Black Market Cryptocurrencies: The rise of bitcoin alternatives that offer true anonymity

Will Martin
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 Worldwide, 1.8 billion people earn their living in the black market. The black market accounts for 23% of the global GDP. The vast majority of the global black market is currently conducted in cash, but a new slate of anonymous cryptocurrencies offers to give greater speed and security to black market transactions. Darknet marketplaces like The Silk Road already conduct billions of dollars in transactions and growth looks likely to continue. Outside the black market people are becoming more concerned with their online privacy following Edward Snowden’s disclosures of invasive NSA surveillance. Bitcoin users are becoming aware that they are not truly anonymous and are turning their attention to anonymous cryptocurrencies. With finite supplies and growing demand, the valuation for these anonymous cryptocurrencies could skyrocket. The future looks bright for black market cryptocurrencies. 
Black Market Cryptocurrencies is the first and most comprehensive book published about the emerging space of anonymous currencies. The book starts with the global trends pushing up the valuation of these altcoins, including the growth of the global black market, countercyclicality of the black market and hedging ability of these currencies, and the rise of darknet marketplaces and online gambling. The book then looks at each of the major anonymous cryptocurrency contenders including Darkcoin (DRK), X11coin (XC), Fedoracoin (TIPS), Dark Wallet, Zerocoin/Zerocash, Anoncoin (ANC), Neutrino (NTR), Razorcoin (RZR), Cryptcoin (CRYPT), Safecoin (SAFE), Cloakcoin (CLOAK), Libertycoin (XLB), CryptoNote, Monero (XMR), Bytecoin (BCN), DuckNote (XDN), Fantomcoin (FCN), Quazarcoin (QCN), Boolberry (BBR), MonetaVerde (MCN), Aeon (AEON). The book finishes with methods of staying anonymous while using these cryptocurrencies and an analysis of who might win the race to become the worlds first widely-adopted anonymous cryptocurrency. 

For people wishing to purchase the book pseudoanonymously using bitcoins, it is for sale on willmartin.com
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About the author

Will Martin is an energy analyst and expert on peak oil and alternative currencies. He is an MBA graduate of Cornell University, where he was a Roy H. Park Leadership Fellow and concentrated on studying sustainability in business through the school's Center for Sustainable Global Enterprise. Prior to his MBA, Will worked in the energy industry, living in Singapore, Houston and Dubai. He currently works in the energy industry in California. Will is a recipient of the 2012 "Pioneer Award" from the Association for the Study of Peak Oil and Gas (ASPO-USA). Will blogs at willmartin.com and peakoilproof.com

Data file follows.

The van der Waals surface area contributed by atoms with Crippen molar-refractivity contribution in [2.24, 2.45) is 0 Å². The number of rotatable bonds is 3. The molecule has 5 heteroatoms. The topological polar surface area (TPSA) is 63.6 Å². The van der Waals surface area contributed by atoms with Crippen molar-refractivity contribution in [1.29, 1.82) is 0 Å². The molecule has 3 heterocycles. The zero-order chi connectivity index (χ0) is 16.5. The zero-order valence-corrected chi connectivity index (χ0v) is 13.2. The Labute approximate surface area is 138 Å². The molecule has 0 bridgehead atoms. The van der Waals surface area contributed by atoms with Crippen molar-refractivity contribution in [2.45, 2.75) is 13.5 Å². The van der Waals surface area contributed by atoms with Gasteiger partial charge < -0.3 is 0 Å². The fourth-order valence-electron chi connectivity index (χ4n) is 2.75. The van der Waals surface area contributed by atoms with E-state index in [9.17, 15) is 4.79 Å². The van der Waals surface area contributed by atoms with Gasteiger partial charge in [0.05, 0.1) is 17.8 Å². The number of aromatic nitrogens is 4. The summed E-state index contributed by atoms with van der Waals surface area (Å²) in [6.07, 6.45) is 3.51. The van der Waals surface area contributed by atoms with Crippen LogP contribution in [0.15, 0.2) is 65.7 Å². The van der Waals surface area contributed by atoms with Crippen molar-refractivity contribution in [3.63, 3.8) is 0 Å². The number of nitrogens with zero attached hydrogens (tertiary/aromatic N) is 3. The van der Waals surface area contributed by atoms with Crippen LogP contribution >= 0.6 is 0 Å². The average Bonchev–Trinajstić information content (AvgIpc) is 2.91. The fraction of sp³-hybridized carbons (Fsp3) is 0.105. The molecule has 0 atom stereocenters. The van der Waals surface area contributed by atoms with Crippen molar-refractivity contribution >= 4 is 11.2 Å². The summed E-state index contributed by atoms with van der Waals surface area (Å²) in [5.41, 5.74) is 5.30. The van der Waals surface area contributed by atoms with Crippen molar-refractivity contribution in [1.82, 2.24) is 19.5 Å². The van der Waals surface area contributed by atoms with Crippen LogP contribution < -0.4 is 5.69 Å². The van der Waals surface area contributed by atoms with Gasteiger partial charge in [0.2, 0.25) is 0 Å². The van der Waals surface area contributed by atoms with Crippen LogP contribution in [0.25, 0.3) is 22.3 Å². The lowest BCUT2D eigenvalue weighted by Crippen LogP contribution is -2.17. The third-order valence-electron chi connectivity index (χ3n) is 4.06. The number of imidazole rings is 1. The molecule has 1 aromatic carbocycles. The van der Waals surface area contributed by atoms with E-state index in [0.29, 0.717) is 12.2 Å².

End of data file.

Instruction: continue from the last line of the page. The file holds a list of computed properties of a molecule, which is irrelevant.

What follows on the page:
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Additional Information

Publisher
Will Martin
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Published on
Jun 13, 2014
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Pages
146
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ISBN
9781500195618
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Language
English
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Genres
Business & Economics / E-Commerce / Online Trading
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Content Protection
This content is DRM protected.
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January 2001 There has been no single magic formula for the success of the East Asian transition economies (Cambodia, China, Lao People's Democratic Republic, and Vietnam), whose performance in export and income growth has been strikingly better than that of transition economies in Eastern Europe and the former Soviet Union. Most of the trade policy problems that remain in these East Asian economies appear to be problems more of development than of transition. The performance of the East Asian transition economies in export and income growth has been strikingly better than that of countries in Eastern Europe and the former Soviet Union. The East Asian economies have achieved remarkably high growth rates in outputs and exports without the often large declines in output and exports observed in Eastern Europe and the former Soviet Union. East Asian reformers have successfully made many of the parallel changes needed in both domestic and trade policies to secure export and income growth. (It makes no sense, for example, to introduce the trade policy instruments of a market economy when the domestic economy is still based on central planning.) But there has been no single magic formula for their success. Martin discusses what each of the economies (Cambodia, China, Lao People's Democratic Republic, and Vietnam) has done. China experienced an extended transition process; the transition was much shorter in other East Asian transition economies--especially Cambodia. Several of the East Asian transition economies used accession to a regional arrangement as part of their reform strategy. China focused mainly on unilateral reforms and, more recently, reforms associated with its accession to the World Trade Organization. Most have made extensive use of policies to attract foreign investment and to mitigate the burden of protection on manufacturing exporters. Most of the remaining trade policy problems, although difficult, appear to be problems more of development than of transition. This paper--a product of Trade, Development Research Group--is part of a larger effort in the group to understand the role of trade reform in successful development and poverty alleviation. The author may be contacted at wmartin1@worldbank.org.
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